The Tree: 20 May 2128
"Is he all right?" Jenny asked.
"Pulse is normal," Ellie confirmed, holding Alin Yan's wrist. "Breathing a bit shallow."
"He did warn us this was going to happen," Long said, as he crammed another canapé into his mouth. "Damn, I could live on this stuff for the rest of my life. All this time and we never knew AI was such a lousy cook."
"You sure it's not due to the time you spent in the woods cooking for yourself?" Jenny asked. "One day you must tell me everything about that."
"For goodness sake," Ellie shouted. "Rick's missing, you two are stuffing your faces and this... this whatever he is, has passed out on us. Don't you think we should be doing something?"
"I am," Long said. "I'm, er, what did he call it? That's it – building up my strength."
Ellie let out a squeal of frustration.
"Look, Ellie," Long said. "This place is falling apart, just like AI in our own world. Whatever has happened to Rick is beyond anything we can do right now. Who knows what's going to happen in the next few hours or days. Whatever it is, I don't intend facing it on an empty stomach."
"Hmm. Good point," Jenny said, selecting a handful of grapes along with a banana.
23.6 Riding the Wind
Alternate Everywhere: 20 May 2128
Rick hopped to 'two'. After deciding he wanted to go there and, without any effort, he made the transition. One moment he was in his personal pocket universe and then he wasn't. If asked, he wouldn't have been able to describe the process in any meaningful way.
On 'two' there was evidence that the earthquake had wreaked more destruction than on 'one'. The time of day had almost equalised as well. There had been nearly two hours difference two days ago and now it was down to little more than an hour. Each world was influencing those around it. No wonder there had been earthquakes.
Instead of hopping directly to 'three' he first viewed it remotely, as he had done earlier when he had first awoken in the blue room. It had changed.
Then, hoping he was doing the right thing, he jumped there directly, enveloping himself in a protective shield to filter out the radiation. He had to adjust it quickly to cocoon himself from the raging onslaught of a hurricane.
He gazed out at the darkness remembering the fear that had gripped him when the machine had accidentally landed them here. But this time it was not the darkness of night and a lack of atmosphere. Instead, the planet was shrouded in dense fog that was being whipped around at lethal speeds. If the machine had landed here now it would have been smashed to pieces within seconds.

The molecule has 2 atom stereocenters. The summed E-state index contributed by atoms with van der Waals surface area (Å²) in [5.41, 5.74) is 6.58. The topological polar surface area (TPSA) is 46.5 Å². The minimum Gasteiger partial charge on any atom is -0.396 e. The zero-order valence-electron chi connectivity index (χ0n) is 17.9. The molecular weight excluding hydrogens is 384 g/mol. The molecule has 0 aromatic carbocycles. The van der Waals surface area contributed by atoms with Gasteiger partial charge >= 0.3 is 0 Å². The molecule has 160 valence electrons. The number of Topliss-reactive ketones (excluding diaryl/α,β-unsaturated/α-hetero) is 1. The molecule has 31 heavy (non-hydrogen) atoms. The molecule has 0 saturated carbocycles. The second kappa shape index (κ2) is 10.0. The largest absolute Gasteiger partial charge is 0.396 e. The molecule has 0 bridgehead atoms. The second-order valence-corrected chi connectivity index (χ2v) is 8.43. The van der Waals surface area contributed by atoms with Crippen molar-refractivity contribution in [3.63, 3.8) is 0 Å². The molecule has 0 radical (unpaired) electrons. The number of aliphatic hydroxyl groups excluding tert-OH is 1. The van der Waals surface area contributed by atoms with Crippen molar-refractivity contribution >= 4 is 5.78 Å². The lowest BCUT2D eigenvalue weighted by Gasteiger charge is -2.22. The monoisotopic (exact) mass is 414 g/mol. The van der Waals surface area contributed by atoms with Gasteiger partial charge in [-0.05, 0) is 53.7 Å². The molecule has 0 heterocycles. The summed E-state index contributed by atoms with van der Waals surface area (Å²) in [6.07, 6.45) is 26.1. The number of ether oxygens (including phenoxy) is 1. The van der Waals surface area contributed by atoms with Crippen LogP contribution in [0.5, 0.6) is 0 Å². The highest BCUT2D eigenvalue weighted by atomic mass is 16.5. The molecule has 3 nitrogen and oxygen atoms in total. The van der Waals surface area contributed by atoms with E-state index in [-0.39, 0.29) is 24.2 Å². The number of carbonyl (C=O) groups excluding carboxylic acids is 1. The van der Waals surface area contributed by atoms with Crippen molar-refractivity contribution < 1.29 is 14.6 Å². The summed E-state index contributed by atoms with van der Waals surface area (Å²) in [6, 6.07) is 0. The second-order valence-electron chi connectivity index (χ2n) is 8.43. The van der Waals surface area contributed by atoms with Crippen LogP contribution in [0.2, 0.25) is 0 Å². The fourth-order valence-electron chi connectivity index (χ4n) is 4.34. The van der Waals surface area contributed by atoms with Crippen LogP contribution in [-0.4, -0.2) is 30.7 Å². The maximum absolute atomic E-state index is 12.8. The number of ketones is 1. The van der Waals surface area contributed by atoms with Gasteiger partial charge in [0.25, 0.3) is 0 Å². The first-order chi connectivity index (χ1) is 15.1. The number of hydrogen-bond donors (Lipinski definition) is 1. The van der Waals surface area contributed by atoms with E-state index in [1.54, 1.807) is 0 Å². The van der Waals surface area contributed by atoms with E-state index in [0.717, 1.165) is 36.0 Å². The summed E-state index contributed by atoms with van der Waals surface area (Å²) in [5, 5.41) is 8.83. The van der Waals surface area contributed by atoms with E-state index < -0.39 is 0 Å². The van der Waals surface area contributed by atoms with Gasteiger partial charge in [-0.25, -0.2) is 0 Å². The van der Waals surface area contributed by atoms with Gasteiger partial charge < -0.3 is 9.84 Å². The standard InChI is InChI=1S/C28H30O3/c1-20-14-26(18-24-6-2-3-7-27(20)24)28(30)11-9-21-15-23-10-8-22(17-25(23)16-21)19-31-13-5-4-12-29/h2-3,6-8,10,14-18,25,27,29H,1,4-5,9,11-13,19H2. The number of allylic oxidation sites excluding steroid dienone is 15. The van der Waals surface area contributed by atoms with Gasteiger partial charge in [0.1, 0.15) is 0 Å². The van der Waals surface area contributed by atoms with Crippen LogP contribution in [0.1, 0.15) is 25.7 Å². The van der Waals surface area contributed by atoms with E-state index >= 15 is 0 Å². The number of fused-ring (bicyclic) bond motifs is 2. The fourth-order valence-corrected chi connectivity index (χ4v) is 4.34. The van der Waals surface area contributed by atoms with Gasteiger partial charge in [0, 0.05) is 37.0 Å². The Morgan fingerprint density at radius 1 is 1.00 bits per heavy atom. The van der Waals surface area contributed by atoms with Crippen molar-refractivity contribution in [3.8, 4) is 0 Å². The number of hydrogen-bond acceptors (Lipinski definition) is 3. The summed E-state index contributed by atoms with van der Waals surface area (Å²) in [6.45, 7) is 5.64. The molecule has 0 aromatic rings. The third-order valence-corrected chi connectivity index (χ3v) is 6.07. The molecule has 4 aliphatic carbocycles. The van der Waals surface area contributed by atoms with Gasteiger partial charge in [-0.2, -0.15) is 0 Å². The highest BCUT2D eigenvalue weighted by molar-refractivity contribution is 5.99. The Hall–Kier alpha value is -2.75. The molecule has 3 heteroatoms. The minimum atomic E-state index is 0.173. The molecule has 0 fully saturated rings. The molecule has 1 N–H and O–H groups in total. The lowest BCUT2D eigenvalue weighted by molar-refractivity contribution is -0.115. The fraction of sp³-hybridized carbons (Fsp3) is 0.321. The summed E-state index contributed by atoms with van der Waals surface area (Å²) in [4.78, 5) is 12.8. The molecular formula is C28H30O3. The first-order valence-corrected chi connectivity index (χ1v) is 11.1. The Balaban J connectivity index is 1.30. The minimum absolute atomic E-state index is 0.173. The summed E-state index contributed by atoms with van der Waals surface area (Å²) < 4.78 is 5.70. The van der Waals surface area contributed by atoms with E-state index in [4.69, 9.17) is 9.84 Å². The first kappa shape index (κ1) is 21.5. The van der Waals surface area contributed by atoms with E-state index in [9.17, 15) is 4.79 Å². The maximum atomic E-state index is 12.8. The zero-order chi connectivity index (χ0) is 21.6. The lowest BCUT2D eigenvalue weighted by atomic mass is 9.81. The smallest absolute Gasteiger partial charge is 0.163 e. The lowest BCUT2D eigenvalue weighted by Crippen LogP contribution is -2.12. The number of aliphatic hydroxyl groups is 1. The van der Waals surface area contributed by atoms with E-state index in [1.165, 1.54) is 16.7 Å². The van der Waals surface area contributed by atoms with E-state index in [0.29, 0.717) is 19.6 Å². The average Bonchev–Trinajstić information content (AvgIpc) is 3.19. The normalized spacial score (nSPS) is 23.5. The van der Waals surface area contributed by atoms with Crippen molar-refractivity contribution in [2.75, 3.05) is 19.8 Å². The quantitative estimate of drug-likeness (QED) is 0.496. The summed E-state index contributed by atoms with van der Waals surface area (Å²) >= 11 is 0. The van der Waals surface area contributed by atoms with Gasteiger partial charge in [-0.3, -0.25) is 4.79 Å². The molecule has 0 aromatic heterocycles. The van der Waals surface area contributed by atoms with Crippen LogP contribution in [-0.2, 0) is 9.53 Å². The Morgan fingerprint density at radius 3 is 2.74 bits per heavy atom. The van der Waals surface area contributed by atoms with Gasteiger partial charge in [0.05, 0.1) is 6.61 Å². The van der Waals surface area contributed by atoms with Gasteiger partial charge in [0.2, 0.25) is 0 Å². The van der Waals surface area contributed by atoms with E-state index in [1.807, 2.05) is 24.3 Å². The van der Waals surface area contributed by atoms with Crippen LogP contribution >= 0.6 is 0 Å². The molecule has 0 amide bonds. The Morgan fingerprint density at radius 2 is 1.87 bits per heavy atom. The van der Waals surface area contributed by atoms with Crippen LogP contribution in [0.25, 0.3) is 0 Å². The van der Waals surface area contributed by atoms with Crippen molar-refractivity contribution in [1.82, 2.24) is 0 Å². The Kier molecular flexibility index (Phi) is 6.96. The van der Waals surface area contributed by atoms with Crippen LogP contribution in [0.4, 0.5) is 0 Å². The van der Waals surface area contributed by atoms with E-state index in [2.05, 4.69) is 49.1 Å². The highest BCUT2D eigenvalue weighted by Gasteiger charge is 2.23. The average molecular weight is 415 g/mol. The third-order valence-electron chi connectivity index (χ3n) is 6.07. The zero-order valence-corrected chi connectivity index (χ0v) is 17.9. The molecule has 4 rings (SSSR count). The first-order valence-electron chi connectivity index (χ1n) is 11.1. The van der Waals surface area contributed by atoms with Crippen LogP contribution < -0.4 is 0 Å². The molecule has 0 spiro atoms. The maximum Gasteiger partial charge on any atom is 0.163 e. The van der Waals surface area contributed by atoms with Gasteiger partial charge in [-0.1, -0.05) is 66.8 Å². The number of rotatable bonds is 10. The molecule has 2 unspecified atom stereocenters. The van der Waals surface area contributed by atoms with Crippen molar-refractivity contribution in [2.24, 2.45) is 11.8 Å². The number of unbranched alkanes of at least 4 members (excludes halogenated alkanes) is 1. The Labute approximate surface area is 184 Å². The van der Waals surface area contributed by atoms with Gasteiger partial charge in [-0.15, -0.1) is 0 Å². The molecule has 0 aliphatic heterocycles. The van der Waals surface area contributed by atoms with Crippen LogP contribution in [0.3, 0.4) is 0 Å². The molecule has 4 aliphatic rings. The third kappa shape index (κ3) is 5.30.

He let his consciousness expand to fill the air from the blackened and now soaked ground right up to the furthest reaches of the returning atmosphere. Where had that atmosphere been for twenty-one years? Then he saw it. Not just five. There had been a sixth pocket.
His mind explored the history of those on 'one' he had raided. It was like a complete encyclopaedia opening up before him. He reached back to the day of the asteroid, experiencing the fragments of memory from that time; coming to terms with what they had attempted to do: the failures, the losses, and, finally, the splintering.
They couldn't move the asteroid so they'd moved the planet. But the splintering had resulted in five worlds, or so they thought. That sixth pocket had somehow sucked the air and water away from 'three' and contributed to the higher rate of devastation 'three' had experienced. And, now, that extra pocket was fading fast and most of what it had contained had returned.
Well, he thought, I suppose that might make things a bit easier. The returning atmosphere was already countering the uplift of the land. He concentrated and felt his way through the layers of the whirling atmosphere. In the upper reaches, the wind thrashed about, changing direction almost on a whim as the differing pressures sought to equalise themselves across the battered globe. He compared them to the flows on 'two' where the jet stream could be measured in the low hundreds of miles per hour. Here on 'three' it was topping a thousand in places.
He spent several hours cajoling the tempest, moderating it, pushing here and stalling there until the speeds dropped slowly down to under five hundred, then three hundred and finally, he set in motion a route for them to coincide with those on 'two'.
At ground level the wind had reduced in strength down to a mere gale.
So, feeling somewhat pleased with himself, he hopped to 'four'.
Thank you for reading Splinters. Do please vote and/or leave a comment to tell me what you think.
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